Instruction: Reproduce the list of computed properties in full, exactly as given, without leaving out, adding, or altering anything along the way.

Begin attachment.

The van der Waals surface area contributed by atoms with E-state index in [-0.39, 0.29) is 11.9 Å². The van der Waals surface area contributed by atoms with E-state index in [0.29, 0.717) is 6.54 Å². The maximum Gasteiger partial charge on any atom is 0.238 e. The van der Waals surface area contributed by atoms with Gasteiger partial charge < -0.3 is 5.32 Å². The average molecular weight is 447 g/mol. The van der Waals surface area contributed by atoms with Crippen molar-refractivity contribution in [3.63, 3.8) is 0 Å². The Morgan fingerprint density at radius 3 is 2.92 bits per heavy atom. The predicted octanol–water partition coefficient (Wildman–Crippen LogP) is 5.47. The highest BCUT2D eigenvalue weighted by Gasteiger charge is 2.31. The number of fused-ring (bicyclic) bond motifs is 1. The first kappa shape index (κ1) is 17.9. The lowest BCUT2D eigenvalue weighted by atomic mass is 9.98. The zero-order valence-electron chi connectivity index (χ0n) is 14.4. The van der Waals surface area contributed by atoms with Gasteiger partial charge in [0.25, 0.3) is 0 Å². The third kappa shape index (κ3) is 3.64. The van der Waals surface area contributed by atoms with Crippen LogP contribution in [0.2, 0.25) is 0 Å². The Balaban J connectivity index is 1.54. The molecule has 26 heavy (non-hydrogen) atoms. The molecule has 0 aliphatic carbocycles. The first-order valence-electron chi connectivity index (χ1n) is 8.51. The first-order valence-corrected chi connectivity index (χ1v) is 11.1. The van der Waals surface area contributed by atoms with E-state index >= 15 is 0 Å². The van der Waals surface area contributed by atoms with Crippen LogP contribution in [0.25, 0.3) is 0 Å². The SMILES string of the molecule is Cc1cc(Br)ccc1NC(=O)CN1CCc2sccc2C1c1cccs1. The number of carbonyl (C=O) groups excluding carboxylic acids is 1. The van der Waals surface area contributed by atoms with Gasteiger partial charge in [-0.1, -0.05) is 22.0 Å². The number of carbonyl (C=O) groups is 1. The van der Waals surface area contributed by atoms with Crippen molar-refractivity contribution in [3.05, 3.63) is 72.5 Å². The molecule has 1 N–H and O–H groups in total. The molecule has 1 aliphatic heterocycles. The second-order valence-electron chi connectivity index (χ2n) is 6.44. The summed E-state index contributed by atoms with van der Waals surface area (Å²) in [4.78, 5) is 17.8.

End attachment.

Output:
The van der Waals surface area contributed by atoms with E-state index in [-0.39, 0.29) is 11.9 Å². The van der Waals surface area contributed by atoms with E-state index in [0.29, 0.717) is 6.54 Å². The maximum Gasteiger partial charge on any atom is 0.238 e. The van der Waals surface area contributed by atoms with Gasteiger partial charge < -0.3 is 5.32 Å². The average molecular weight is 447 g/mol. The van der Waals surface area contributed by atoms with Crippen molar-refractivity contribution in [3.63, 3.8) is 0 Å². The Morgan fingerprint density at radius 3 is 2.92 bits per heavy atom. The predicted octanol–water partition coefficient (Wildman–Crippen LogP) is 5.47. The highest BCUT2D eigenvalue weighted by Gasteiger charge is 2.31. The number of fused-ring (bicyclic) bond motifs is 1. The first kappa shape index (κ1) is 17.9. The lowest BCUT2D eigenvalue weighted by atomic mass is 9.98. The zero-order valence-electron chi connectivity index (χ0n) is 14.4. The van der Waals surface area contributed by atoms with Gasteiger partial charge in [0.25, 0.3) is 0 Å². The third kappa shape index (κ3) is 3.64. The van der Waals surface area contributed by atoms with Crippen LogP contribution in [0.2, 0.25) is 0 Å². The Balaban J connectivity index is 1.54. The molecule has 26 heavy (non-hydrogen) atoms. The molecule has 0 aliphatic carbocycles. The first-order valence-electron chi connectivity index (χ1n) is 8.51. The first-order valence-corrected chi connectivity index (χ1v) is 11.1. The van der Waals surface area contributed by atoms with E-state index >= 15 is 0 Å². The van der Waals surface area contributed by atoms with Crippen LogP contribution in [0.25, 0.3) is 0 Å². The SMILES string of the molecule is Cc1cc(Br)ccc1NC(=O)CN1CCc2sccc2C1c1cccs1. The number of carbonyl (C=O) groups excluding carboxylic acids is 1. The van der Waals surface area contributed by atoms with Gasteiger partial charge in [-0.1, -0.05) is 22.0 Å². The number of carbonyl (C=O) groups is 1. The van der Waals surface area contributed by atoms with Crippen molar-refractivity contribution in [3.05, 3.63) is 72.5 Å². The molecule has 1 N–H and O–H groups in total. The molecule has 1 aliphatic heterocycles. The second-order valence-electron chi connectivity index (χ2n) is 6.44. The summed E-state index contributed by atoms with van der Waals surface area (Å²) in [4.78, 5) is 17.8.